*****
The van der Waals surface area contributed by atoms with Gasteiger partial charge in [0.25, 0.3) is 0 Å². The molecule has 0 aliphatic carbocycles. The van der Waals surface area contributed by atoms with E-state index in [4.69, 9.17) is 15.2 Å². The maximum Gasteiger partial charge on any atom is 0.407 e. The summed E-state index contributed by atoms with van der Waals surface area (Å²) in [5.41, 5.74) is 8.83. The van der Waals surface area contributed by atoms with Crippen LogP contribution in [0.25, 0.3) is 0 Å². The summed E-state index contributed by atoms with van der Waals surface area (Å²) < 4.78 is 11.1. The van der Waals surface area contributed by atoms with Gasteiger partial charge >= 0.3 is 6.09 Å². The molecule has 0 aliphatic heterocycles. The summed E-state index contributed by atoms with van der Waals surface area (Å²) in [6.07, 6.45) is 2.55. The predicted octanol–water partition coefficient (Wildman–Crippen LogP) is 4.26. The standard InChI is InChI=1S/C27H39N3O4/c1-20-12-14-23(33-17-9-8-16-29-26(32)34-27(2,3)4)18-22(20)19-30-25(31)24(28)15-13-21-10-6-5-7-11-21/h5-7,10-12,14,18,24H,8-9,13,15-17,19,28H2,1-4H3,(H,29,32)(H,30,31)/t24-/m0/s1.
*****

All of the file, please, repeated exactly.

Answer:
The van der Waals surface area contributed by atoms with Gasteiger partial charge in [0.25, 0.3) is 0 Å². The molecule has 0 aliphatic carbocycles. The van der Waals surface area contributed by atoms with E-state index in [4.69, 9.17) is 15.2 Å². The maximum Gasteiger partial charge on any atom is 0.407 e. The summed E-state index contributed by atoms with van der Waals surface area (Å²) in [5.41, 5.74) is 8.83. The van der Waals surface area contributed by atoms with Crippen LogP contribution in [0.25, 0.3) is 0 Å². The summed E-state index contributed by atoms with van der Waals surface area (Å²) < 4.78 is 11.1. The van der Waals surface area contributed by atoms with Gasteiger partial charge >= 0.3 is 6.09 Å². The molecule has 0 aliphatic heterocycles. The summed E-state index contributed by atoms with van der Waals surface area (Å²) in [6.07, 6.45) is 2.55. The predicted octanol–water partition coefficient (Wildman–Crippen LogP) is 4.26. The standard InChI is InChI=1S/C27H39N3O4/c1-20-12-14-23(33-17-9-8-16-29-26(32)34-27(2,3)4)18-22(20)19-30-25(31)24(28)15-13-21-10-6-5-7-11-21/h5-7,10-12,14,18,24H,8-9,13,15-17,19,28H2,1-4H3,(H,29,32)(H,30,31)/t24-/m0/s1.